FAQ for the ketogenic diet

Written by: Adam Tzur (FB: SCI-FIT)

Last updated: 25.10.2017

 

Do you have questions about the ketogenic diet? Send them to adam@sci-fit.net and the answers might be added to this FAQ.

 

Click here to go to our series on the ketogenic diet

 

What is a ketogenic diet?

A diet that consists of very low amounts of daily carbs has been called the ketogenic diet. When we eat, for example, 50 grams per day the body starts producing ketones. The liver “burns” fats and creates ketone bodies as byproducts. Ketone bodies can be used as fuel, and the brain will start to rely on ketones rather than glucose.

“One of the common metabolic changes assumed to take place when a person follows a low-CHO diet is ketosis (formation of ketone bodies). Ketone bodies (acetone, acetoacetate, and b-hydroxybutyric acid) are by-products resulting from a partial oxidation of fatty acids in the liver” - Adam-Perrot et al., 2006

“Ketone bodies are produced by the liver and used peripherally as an energy source when glucose is not readily available. The two main ketone bodies are acetoacetate (AcAc) and 3-beta-hydroxybutyrate (3HB), while acetone is the third, and least abundant, ketone body. Ketones are always present in the blood and their levels increase during fasting and prolonged exercise. “ - Laffel, 1999

“... the CNS cannot use fatty acids as an energy source (because they do not cross the blood-brain barrier), thus glucose is ordinarily the sole fuel for the human brain [24]. After 3–4 days of fasting or a very low carbohydrate diet the CNS needs an alternative energy source [19,20,21,22] and this is derived from the overproduction of acetyl-CoA which leads to the production of so-called ketone bodies (KB): acetoacetate (AcAc), β-hydroxybutyric acid (BHB) and acetone.” - Paoli, 2014

“Ketone bodies are fuels endogenously produced by the body from mobilised fat in response to a variety of physiological [21] or pathological conditions [22]. Ketone bodies, acetoacetate (AcAc) and D-β-hydroxybutyrate (βHB), are respiratory fuels that can be oxidised by most body tissues [21] and are formed in large quantities (up to 150 g/day) by the liver in response to low blood glucose and insulin [23, 24].” - Cox and Clarke, 2014

What are ketone bodies?

The three ketone bodies are:

  • Acetoacetate (AcAc)
  • β-hydroxybutyric acid (BHB)
  • Acetone

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How does the ketogenic diet burn body fat?

Some claim that keto burns body fat because it reduces the amount of carbs you eat. Supposedly, the drop in insulin and a rise in ketone bodies leads to fat loss. However, we found no correlation between BHB and weekly fat loss in this article. There is typically no difference in fat loss between keto and other diets as long as calories are matched.

Therefore, the ketogenic diet works similarly to other diets because it reduces the amount of calories you consume.

But doesn’t the ketogenic diet burn more fat?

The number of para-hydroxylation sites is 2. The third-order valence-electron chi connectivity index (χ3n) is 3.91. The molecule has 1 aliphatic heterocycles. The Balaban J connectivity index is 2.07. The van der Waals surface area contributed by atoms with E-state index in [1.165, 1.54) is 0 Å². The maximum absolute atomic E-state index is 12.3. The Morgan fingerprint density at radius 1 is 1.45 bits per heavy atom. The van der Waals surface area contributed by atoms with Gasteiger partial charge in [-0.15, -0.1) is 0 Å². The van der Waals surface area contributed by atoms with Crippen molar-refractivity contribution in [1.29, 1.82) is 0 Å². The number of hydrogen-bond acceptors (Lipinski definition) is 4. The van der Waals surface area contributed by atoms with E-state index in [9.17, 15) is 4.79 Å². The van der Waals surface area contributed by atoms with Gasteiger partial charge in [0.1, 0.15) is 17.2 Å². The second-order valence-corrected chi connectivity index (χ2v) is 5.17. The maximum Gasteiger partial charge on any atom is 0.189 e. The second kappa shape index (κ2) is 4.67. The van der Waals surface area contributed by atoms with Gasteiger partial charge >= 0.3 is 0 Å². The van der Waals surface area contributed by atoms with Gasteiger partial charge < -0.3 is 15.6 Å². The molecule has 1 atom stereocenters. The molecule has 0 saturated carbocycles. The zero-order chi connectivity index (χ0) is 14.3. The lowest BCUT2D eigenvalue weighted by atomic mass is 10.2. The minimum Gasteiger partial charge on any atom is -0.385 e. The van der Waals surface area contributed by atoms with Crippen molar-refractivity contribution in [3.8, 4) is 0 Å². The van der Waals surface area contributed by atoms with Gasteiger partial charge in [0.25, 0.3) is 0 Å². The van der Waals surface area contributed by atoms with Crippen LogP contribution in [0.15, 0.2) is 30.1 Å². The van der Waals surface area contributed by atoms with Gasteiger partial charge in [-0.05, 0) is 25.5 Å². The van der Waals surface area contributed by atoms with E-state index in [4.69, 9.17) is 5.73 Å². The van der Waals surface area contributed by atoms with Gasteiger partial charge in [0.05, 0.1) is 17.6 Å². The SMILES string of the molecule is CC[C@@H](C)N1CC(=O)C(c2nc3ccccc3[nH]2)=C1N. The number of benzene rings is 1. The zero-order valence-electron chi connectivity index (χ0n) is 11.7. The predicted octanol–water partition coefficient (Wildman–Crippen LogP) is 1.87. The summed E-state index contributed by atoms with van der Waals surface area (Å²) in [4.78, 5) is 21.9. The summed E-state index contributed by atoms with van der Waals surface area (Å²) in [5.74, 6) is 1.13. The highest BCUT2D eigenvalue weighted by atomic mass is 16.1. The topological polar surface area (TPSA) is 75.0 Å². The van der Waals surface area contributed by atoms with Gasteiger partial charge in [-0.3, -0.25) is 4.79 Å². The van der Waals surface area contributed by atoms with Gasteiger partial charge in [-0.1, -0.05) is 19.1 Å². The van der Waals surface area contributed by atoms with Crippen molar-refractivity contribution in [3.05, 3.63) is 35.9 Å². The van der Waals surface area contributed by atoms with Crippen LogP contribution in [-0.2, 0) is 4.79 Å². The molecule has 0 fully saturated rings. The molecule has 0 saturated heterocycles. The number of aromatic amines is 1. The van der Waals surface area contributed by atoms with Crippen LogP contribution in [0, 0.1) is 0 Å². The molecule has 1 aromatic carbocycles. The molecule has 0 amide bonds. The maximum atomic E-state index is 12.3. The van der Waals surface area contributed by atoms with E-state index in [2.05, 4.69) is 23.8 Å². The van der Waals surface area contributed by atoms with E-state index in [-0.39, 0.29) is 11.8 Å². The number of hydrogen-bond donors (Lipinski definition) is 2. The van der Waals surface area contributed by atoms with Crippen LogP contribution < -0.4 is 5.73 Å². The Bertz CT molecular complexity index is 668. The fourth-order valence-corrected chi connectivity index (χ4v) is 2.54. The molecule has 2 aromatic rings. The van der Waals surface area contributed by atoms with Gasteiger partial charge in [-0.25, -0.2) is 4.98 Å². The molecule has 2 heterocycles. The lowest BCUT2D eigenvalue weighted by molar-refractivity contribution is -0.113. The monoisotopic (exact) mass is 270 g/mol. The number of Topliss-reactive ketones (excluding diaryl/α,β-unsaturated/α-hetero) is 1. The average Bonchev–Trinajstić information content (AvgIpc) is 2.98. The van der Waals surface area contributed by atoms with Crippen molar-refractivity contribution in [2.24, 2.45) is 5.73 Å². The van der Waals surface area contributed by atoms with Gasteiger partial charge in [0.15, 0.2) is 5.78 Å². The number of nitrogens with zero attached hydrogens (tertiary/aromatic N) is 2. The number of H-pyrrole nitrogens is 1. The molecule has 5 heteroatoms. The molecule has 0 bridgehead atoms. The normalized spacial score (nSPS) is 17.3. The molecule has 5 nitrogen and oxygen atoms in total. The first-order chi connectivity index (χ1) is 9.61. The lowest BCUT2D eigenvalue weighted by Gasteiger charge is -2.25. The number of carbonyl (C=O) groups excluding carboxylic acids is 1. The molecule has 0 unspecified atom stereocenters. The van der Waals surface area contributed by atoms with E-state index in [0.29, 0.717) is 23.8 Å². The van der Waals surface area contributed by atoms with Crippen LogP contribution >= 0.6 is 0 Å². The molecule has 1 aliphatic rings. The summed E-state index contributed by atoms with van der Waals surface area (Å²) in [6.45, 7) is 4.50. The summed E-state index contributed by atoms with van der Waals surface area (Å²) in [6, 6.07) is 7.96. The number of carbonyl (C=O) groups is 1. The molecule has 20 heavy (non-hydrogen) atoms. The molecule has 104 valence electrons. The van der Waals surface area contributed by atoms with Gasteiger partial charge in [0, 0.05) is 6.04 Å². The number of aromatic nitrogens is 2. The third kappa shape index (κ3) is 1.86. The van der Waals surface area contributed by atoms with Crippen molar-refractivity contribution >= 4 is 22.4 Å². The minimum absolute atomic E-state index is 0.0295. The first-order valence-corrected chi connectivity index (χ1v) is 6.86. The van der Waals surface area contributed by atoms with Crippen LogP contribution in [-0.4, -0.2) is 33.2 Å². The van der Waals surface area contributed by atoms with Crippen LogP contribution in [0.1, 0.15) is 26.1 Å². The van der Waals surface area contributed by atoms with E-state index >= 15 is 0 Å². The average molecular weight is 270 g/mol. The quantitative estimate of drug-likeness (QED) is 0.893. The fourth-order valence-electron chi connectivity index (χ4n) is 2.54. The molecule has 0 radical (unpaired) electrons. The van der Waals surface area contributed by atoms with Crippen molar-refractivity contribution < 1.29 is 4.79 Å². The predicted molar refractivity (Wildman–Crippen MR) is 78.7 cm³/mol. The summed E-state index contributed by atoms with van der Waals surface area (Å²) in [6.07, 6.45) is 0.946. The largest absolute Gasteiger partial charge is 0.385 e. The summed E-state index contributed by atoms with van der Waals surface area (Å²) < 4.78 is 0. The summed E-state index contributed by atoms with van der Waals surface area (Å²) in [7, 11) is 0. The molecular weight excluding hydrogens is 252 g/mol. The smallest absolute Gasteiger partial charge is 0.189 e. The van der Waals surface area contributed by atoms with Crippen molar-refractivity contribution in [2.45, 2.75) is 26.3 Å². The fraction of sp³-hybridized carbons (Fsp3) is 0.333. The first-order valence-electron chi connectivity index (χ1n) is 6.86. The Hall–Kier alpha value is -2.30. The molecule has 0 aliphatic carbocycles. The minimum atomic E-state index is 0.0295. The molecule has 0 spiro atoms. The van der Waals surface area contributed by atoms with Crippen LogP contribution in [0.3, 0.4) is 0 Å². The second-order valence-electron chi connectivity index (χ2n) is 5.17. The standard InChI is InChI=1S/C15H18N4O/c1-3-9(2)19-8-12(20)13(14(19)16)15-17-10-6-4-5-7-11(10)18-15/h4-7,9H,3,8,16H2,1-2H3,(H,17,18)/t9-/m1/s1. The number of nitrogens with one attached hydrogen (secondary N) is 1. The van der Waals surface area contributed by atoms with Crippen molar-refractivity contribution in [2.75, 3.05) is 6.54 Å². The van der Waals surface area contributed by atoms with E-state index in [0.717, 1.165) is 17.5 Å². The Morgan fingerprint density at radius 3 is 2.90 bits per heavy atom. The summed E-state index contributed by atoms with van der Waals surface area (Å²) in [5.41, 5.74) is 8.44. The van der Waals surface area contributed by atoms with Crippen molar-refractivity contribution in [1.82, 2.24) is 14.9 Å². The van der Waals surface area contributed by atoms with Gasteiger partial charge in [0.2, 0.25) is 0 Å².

Yes, the ketogenic diet leads to greater fat oxidation due to fat adaptation. The body uses the energy that is available and will adapt its metabolism depending on what we eat. Yet, greater fat oxidation does not imply that greater body fat loss will occur with the ketogenic diet.

Who is the ketogenic diet good for?

The ketogenic diet is a good choice for losing body fat, even if it isn’t superior to other calorie restricted diets. One of the diet’s advantages is that it’s simple: limit carbs and eat foods rich in fats and protein. This can lead to fat loss without you having to count calories. Some people might have an easier time adhering to the diet.

Should anybody avoid the ketogenic diet?

Athletes should be careful with the ketogenic diet. Athletic performance typically drops in the first weeks of keto, though it slowly recovers over time. The scientific evidence is mixed, but most studies suggest that keto is inferior to other diets in terms of maximizing strength, race performance, and anaerobic performance.

Anybody with diseases/illnesses such as epilepsy, diabetes, and cancer should consult their doctor before starting the ketogenic diet.

Can bodybuilders use the ketogenic diet?

Yes, though it is critical to

  • eat enough protein (1.6-2.2 grams per kg bodyweight)
  • do strength training

Note that the ketogenic diet depletes muscle glycogen and water stores. This will have an impact on your body weight, but also on muscle size (muscles shrink due to loss of wet mass). There aren’t ketogenic studies on bodybuilders yet.

How is the ketogenic diet different from the Atkins diet?

The Atkins diet starts as a very low carb diet and is similar to keto in that regard. Yet, with Atkins, you are supposed to reintroduce more carbs after an initial ketogenic period/phase. This means that you might exit ketosis after a while on the diet.

With the ketogenic diet, the goal is to stay in ketosis.

Note that both diets can lead to similar fat loss, and staying in ketosis isn’t a requirement for optimal fat loss.

Which foods are ketogenic?

The total amount of carbs you eat daily determines if you are in ketosis or not. Foods that contain very little carbs, such as vegetables and meat, can be described as ketogenic. Yet, they don’t create ketosis by themselves. Notably, eating a lot of fat does not initiate ketosis.

It is more helpful to talk about the diet as a whole when discussing ketosis, because no single food will “cause” ketosis.  It’s the absence of a macronutrient (carbohydrates) that makes the food “ketogenic”. The term “ketogenic foods” might be a misnomer in this sense. A “ketogenic diet” is much more accurate.

With the ketogenic diet, foods that contain large amounts of carbs should be limited or avoided.

Examples include:

  • Sodas
  • Juices
  • Grains
  • Candy
  • Cakes
  • Some fruits

 

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